4. The Government of Japan urges the Taliban to respond to Japan's request by reviewing the edict and taking proper measures for the preservation of cultural treasures. Japan also urges the Taliban and the other conflicting parties in Afghanistan to stop fighting and resume direct talks aimed at peace as soon as possible.[/list=1]
 

thomas

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Just stones?

This article was taken from Yahoo! Daily News:

Sunday March 11 6:27 PM ET

Islamic Appeal to Taliban Probably Too Late

By Sayed Salahuddin

KABUL (Reuters) - A group of scholars from the world's largest Islamic organization made a last ditch effort to save Afghanistan (news - web sites)'s historic statues but U.N. Secretary-General Kofi Annan (news - web sites) said it was probably already too late.

A delegation from the 55-nation Organization of Islamic Conference (OIC), who arrived in the southern Afghan town of Kandahar Sunday for talks with Taliban authorities, were to continue talks Monday.

A Pakistan-based Afghan news service quoted the Taliban ambassador in Pakistan as saying Kabul could halt the destruction if it was unanimously ordered by visiting Islamic scholars and Afghan religious scholars.

The OIC delegation, led by Qatar Minister of State for Foreign Affairs Ahmed bin Abdullah Zaid al-Mahmoud, included Egypt's top cleric, the Mufti Nasr Farid Wassel, and renowned Muslim figures. But Afghan sources in Islamabad said it was unlikely the Taliban's hard-line ulema, or scholars, would agree with the OIC delegation.

Annan said after a Sunday meeting in Islamabad with Taliban Foreign Minister Wakil Ahmad Muttawakil that there may no longer be anything to save -- including the two giant statues of the Buddha at Bamiyan.

``He confirmed that all movable statues have been destroyed and the destruction of the two (Bamiyan) statues had begun but he could not tell me the status of the demolition,'' Annan told a news conference. ``I had hoped for much better news.'' A Taliban spokesman in Kandahar said demolition of the Buddhas, which towered 175 feet and 125 feet, continued Sunday after being 80 percent complete by Saturday.

Muttawakil told a separate news conference the order by Taliban leader Mullah Mohammad Omar was ``totally an internal religious matter'' and could not be halted. He dismissed protests by Islamic figures.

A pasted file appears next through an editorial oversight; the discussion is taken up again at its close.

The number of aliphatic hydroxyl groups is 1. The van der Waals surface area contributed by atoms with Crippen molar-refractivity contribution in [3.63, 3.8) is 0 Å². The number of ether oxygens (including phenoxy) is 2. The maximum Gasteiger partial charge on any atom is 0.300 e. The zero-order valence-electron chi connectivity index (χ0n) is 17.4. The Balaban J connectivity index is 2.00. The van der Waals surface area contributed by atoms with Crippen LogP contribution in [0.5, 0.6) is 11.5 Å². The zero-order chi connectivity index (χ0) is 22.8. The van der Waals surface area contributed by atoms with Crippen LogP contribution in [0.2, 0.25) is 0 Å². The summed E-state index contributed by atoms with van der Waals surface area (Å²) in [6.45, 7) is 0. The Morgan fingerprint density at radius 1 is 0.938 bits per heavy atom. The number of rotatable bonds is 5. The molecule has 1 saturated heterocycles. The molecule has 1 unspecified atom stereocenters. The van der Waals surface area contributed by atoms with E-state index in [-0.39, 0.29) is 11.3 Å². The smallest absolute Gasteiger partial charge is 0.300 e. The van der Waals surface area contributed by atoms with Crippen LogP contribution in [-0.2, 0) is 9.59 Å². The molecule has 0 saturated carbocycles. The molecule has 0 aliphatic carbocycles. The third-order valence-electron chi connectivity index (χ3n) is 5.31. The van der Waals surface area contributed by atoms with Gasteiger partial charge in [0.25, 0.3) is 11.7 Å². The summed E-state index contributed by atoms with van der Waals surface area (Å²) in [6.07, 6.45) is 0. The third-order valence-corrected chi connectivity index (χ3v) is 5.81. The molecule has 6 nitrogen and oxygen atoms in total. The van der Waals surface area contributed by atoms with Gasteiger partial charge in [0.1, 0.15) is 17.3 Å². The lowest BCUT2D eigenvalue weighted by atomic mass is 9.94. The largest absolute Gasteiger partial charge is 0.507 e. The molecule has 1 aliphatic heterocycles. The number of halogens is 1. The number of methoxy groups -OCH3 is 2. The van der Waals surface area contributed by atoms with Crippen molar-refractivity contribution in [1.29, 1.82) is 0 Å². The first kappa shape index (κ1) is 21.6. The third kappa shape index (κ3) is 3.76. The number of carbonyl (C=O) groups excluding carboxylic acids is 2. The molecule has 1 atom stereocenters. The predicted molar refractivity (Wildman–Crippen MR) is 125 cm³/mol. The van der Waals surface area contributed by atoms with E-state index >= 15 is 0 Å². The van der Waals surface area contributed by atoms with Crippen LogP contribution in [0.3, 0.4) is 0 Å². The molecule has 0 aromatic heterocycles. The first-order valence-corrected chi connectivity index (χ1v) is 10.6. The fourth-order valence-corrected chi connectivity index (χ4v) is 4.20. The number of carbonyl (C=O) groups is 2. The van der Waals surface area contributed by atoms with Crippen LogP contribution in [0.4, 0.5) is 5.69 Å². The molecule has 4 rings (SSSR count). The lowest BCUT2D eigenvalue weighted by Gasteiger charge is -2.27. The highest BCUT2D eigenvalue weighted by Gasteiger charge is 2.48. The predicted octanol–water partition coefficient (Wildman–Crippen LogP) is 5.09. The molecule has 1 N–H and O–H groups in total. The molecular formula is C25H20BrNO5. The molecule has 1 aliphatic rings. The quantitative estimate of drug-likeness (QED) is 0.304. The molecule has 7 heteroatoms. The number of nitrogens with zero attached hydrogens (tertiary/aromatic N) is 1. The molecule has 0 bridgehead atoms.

The destruction has triggered world-wide alarm; western countries see the attacks as an assault on world heritage and countries with many Buddhists consider the smashing of the statues as religious bigotry.

The destruction of Afghanistan's heritage -- most from the Buddhist period nearly 2,000 years ago -- could make it more difficult to raise aid for the impoverished country, Annan said, urging donors to remember that assistance is not aimed at the rulers.

Annan, who arrived in Pakistan Saturday at the start of a regional tour, expressed concern about conditions in Afghanistan, where drought and war have driven hundreds of thousands of people from their homes in the past year.

The Taliban had already faced strong criticism before the statue dispute over their treatment of women, alleged support of terrorism and their continued focus on war at a time of near famine in Afghanistan.

If they do carry through this lamentable decision I think they will be doing themselves a great deal of disservice,'' Annan said. ``And they will be doing a great deal of disservice to Islam, in whose name they claim to be doing this -- but I don't think anyone will accept that.''

The United Nations (news - web sites) has refused to recognize the Taliban as the legal government of Afghanistan despite holding more than 90 percent of the territory, a position that could harden with the destruction of the statues.